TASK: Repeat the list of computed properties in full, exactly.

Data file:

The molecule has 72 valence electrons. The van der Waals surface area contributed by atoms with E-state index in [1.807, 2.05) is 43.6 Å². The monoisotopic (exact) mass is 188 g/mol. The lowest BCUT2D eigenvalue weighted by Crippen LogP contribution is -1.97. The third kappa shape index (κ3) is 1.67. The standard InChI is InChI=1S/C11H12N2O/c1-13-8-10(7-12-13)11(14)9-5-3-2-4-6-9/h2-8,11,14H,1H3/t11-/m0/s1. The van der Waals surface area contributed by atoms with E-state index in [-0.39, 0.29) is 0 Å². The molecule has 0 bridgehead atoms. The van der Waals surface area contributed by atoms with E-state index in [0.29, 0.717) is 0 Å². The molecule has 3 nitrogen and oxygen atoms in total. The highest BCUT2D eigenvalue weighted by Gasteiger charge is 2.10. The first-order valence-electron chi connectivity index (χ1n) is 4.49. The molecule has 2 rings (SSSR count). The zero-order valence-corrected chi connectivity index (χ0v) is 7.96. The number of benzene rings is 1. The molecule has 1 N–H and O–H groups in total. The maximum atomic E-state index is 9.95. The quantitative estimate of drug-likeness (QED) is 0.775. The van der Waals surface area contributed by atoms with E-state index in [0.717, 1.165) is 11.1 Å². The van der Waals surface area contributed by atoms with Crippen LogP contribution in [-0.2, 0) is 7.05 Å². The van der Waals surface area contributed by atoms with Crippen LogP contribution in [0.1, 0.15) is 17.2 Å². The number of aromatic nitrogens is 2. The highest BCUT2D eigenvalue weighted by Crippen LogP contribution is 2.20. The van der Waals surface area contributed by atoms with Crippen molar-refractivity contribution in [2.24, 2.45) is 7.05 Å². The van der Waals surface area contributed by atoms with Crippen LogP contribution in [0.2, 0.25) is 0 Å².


The molecule has 72 valence electrons. The van der Waals surface area contributed by atoms with E-state index in [1.807, 2.05) is 43.6 Å². The monoisotopic (exact) mass is 188 g/mol. The lowest BCUT2D eigenvalue weighted by Crippen LogP contribution is -1.97. The third kappa shape index (κ3) is 1.67. The standard InChI is InChI=1S/C11H12N2O/c1-13-8-10(7-12-13)11(14)9-5-3-2-4-6-9/h2-8,11,14H,1H3/t11-/m0/s1. The van der Waals surface area contributed by atoms with E-state index in [-0.39, 0.29) is 0 Å². The molecule has 0 bridgehead atoms. The van der Waals surface area contributed by atoms with E-state index in [0.29, 0.717) is 0 Å². The molecule has 3 nitrogen and oxygen atoms in total. The highest BCUT2D eigenvalue weighted by Gasteiger charge is 2.10. The first-order valence-electron chi connectivity index (χ1n) is 4.49. The molecule has 2 rings (SSSR count). The zero-order valence-corrected chi connectivity index (χ0v) is 7.96. The number of benzene rings is 1. The molecule has 1 N–H and O–H groups in total. The maximum atomic E-state index is 9.95. The quantitative estimate of drug-likeness (QED) is 0.775. The van der Waals surface area contributed by atoms with E-state index in [0.717, 1.165) is 11.1 Å². The van der Waals surface area contributed by atoms with Crippen LogP contribution in [-0.2, 0) is 7.05 Å². The van der Waals surface area contributed by atoms with Crippen LogP contribution in [0.1, 0.15) is 17.2 Å². The number of aromatic nitrogens is 2. The highest BCUT2D eigenvalue weighted by Crippen LogP contribution is 2.20. The van der Waals surface area contributed by atoms with Crippen molar-refractivity contribution in [2.24, 2.45) is 7.05 Å². The van der Waals surface area contributed by atoms with Crippen LogP contribution in [0.2, 0.25) is 0 Å².